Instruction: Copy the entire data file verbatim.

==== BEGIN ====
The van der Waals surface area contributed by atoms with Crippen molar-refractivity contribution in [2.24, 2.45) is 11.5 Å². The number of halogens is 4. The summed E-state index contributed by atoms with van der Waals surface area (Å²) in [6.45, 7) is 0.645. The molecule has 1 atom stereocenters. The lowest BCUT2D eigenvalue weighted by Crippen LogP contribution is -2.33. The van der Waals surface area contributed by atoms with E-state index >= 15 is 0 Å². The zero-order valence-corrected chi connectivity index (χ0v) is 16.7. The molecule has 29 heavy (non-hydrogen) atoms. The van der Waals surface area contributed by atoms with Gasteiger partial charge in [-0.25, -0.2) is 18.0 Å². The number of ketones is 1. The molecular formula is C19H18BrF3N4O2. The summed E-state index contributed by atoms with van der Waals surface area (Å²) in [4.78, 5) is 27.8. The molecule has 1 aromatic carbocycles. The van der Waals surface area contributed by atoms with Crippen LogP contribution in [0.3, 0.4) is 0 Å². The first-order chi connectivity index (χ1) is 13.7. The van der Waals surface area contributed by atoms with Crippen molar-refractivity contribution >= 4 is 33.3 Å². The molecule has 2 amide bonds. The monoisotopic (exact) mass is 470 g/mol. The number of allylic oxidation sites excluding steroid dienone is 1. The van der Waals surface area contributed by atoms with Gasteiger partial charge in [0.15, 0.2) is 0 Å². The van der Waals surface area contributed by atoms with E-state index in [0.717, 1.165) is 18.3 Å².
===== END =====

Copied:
The van der Waals surface area contributed by atoms with Crippen molar-refractivity contribution in [2.24, 2.45) is 11.5 Å². The number of halogens is 4. The summed E-state index contributed by atoms with van der Waals surface area (Å²) in [6.45, 7) is 0.645. The molecule has 1 atom stereocenters. The lowest BCUT2D eigenvalue weighted by Crippen LogP contribution is -2.33. The van der Waals surface area contributed by atoms with E-state index >= 15 is 0 Å². The zero-order valence-corrected chi connectivity index (χ0v) is 16.7. The molecule has 29 heavy (non-hydrogen) atoms. The van der Waals surface area contributed by atoms with Gasteiger partial charge in [-0.25, -0.2) is 18.0 Å². The number of ketones is 1. The molecular formula is C19H18BrF3N4O2. The summed E-state index contributed by atoms with van der Waals surface area (Å²) in [4.78, 5) is 27.8. The molecule has 1 aromatic carbocycles. The van der Waals surface area contributed by atoms with Crippen LogP contribution in [0.3, 0.4) is 0 Å². The first-order chi connectivity index (χ1) is 13.7. The van der Waals surface area contributed by atoms with Crippen molar-refractivity contribution >= 4 is 33.3 Å². The molecule has 2 amide bonds. The monoisotopic (exact) mass is 470 g/mol. The number of allylic oxidation sites excluding steroid dienone is 1. The van der Waals surface area contributed by atoms with Gasteiger partial charge in [0.15, 0.2) is 0 Å². The van der Waals surface area contributed by atoms with E-state index in [0.717, 1.165) is 18.3 Å².